There are plenty free or paid out-of-the-box options for creating an art portfolio site: DeviantArt and ArtStation are both popular communities for posting artwork, and nearly every other personal portfolio site I see is hosted and designed by Squarespace or Cargo Collective.
While these can be good options for those looking for quick solutions with little hassle, if you want to present yourself and your work more professionally, or you want more options for customization, you can easily create your own website for very little cost.
Creating an art portfolio site in WordPress
While there are plenty of content management systems (CMS) out there to choose from, my focus here will be on WordPress. It’s what I use and know the most about. It’s powerful, reliable, and it’s open-source with lots of developers creating new software for it all the time.
WordPress.com vs WordPress.org
There are two different versions of WordPress:
WordPress.com is a free hosted version of the software similar to Blogger, and Tumblr. It gives you a few limited templates to choose from but beyond that you have little control over the presentation of your blog. You don’t have control over your domain name either. You’ll be limited to _____.wordpress.com.
Go to wordpress.org and download the WordPress software for free, which you can install on your own server. This version of WordPress will give you much more freedom and control over you new website.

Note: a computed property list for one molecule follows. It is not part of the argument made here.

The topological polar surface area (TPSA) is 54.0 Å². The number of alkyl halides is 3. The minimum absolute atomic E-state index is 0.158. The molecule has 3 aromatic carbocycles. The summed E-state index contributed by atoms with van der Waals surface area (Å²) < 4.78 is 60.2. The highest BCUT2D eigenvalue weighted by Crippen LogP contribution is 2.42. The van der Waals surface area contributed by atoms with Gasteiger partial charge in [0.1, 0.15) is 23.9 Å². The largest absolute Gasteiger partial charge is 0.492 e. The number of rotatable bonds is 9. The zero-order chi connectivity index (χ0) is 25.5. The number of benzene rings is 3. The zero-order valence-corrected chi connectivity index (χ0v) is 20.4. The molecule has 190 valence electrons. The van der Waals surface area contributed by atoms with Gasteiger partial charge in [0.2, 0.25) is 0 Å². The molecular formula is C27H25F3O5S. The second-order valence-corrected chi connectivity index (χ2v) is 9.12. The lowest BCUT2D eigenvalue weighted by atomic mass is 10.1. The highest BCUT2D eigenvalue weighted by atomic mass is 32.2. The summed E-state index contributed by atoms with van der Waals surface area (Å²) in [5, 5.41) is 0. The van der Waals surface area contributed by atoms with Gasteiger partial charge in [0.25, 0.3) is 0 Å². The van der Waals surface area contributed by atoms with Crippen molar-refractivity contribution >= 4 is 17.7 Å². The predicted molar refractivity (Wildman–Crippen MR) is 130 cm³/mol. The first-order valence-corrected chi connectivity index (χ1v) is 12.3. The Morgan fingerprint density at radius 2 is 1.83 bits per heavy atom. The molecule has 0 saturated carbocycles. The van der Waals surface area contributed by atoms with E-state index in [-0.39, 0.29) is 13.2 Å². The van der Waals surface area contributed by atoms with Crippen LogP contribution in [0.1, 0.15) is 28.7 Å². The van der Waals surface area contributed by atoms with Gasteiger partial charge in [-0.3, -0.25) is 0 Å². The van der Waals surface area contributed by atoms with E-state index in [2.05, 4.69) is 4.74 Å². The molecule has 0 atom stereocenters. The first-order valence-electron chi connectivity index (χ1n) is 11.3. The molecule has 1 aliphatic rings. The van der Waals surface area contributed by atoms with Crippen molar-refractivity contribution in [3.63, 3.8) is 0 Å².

Domain & Hosting
You can purchase a domain name from a service like Namecheap. Alternatively, most hosting services offer a free domain when you sign up.
There are lots of hosting options but Bluehost is the one I see most often recommended, even by WordPress. Bluehost offers a free domain, 1-click WordPress installation, 24/7 support, and is optimized for use with WordPress. It’s also very affordable. If you click this link you can sign up for $3.49 a month.
Choosing a domain name
There are a few general guidelines to follow when choosing a domain name. Ideally your domain should be short and memorable. Avoid hyphens, weird spellings, and numbers. You want it to be simple enough that if you were to tell someone your web address, they would be able to understand and spell it out.
Also consider that if someone is trying to look up your portfolio they will probably Google search your name. With this in mind, try and secure your name as your domain name. This isn’t always possible since someone might have gotten it first, but you can always add modifiers to help distinguish your site. If yourname.com isn’t available, try yournameart.com, or something similar.
I’m going to assume here that you’re using Bluehost, in which case installation is a breeze. Just follow the instructions on this page.
If you’re using another hosting service like Hostgator or GoDaddy, setup is pretty similar. Just click on the ‘Install WordPress’ icon in your control panel and follow the instructions.
Choosing a Theme
Okay, this is where things might get confusing if you’ve never done this before.